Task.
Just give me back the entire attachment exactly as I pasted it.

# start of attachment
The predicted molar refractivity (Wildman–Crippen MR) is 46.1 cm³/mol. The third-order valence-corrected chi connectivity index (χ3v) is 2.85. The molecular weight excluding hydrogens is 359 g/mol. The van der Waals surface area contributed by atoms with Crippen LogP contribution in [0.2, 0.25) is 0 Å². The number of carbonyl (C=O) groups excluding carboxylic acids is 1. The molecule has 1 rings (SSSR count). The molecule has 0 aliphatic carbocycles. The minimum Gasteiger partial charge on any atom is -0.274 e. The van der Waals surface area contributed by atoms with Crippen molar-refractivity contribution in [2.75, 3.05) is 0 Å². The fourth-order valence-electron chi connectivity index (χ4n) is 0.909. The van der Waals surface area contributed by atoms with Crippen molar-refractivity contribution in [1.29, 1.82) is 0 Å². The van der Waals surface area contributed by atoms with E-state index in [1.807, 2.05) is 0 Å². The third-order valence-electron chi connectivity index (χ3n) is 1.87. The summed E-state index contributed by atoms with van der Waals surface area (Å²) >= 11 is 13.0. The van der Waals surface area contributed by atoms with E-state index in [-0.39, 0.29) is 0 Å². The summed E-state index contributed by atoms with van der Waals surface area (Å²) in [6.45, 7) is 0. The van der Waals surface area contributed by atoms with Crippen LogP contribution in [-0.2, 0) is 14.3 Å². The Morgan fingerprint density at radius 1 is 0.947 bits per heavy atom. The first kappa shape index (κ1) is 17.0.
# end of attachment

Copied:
The predicted molar refractivity (Wildman–Crippen MR) is 46.1 cm³/mol. The third-order valence-corrected chi connectivity index (χ3v) is 2.85. The molecular weight excluding hydrogens is 359 g/mol. The van der Waals surface area contributed by atoms with Crippen LogP contribution in [0.2, 0.25) is 0 Å². The number of carbonyl (C=O) groups excluding carboxylic acids is 1. The molecule has 1 rings (SSSR count). The molecule has 0 aliphatic carbocycles. The minimum Gasteiger partial charge on any atom is -0.274 e. The van der Waals surface area contributed by atoms with Crippen molar-refractivity contribution in [2.75, 3.05) is 0 Å². The fourth-order valence-electron chi connectivity index (χ4n) is 0.909. The van der Waals surface area contributed by atoms with Crippen molar-refractivity contribution in [1.29, 1.82) is 0 Å². The van der Waals surface area contributed by atoms with E-state index in [1.807, 2.05) is 0 Å². The third-order valence-electron chi connectivity index (χ3n) is 1.87. The summed E-state index contributed by atoms with van der Waals surface area (Å²) >= 11 is 13.0. The van der Waals surface area contributed by atoms with E-state index in [-0.39, 0.29) is 0 Å². The summed E-state index contributed by atoms with van der Waals surface area (Å²) in [6.45, 7) is 0. The van der Waals surface area contributed by atoms with Crippen LogP contribution in [-0.2, 0) is 14.3 Å². The Morgan fingerprint density at radius 1 is 0.947 bits per heavy atom. The first kappa shape index (κ1) is 17.0.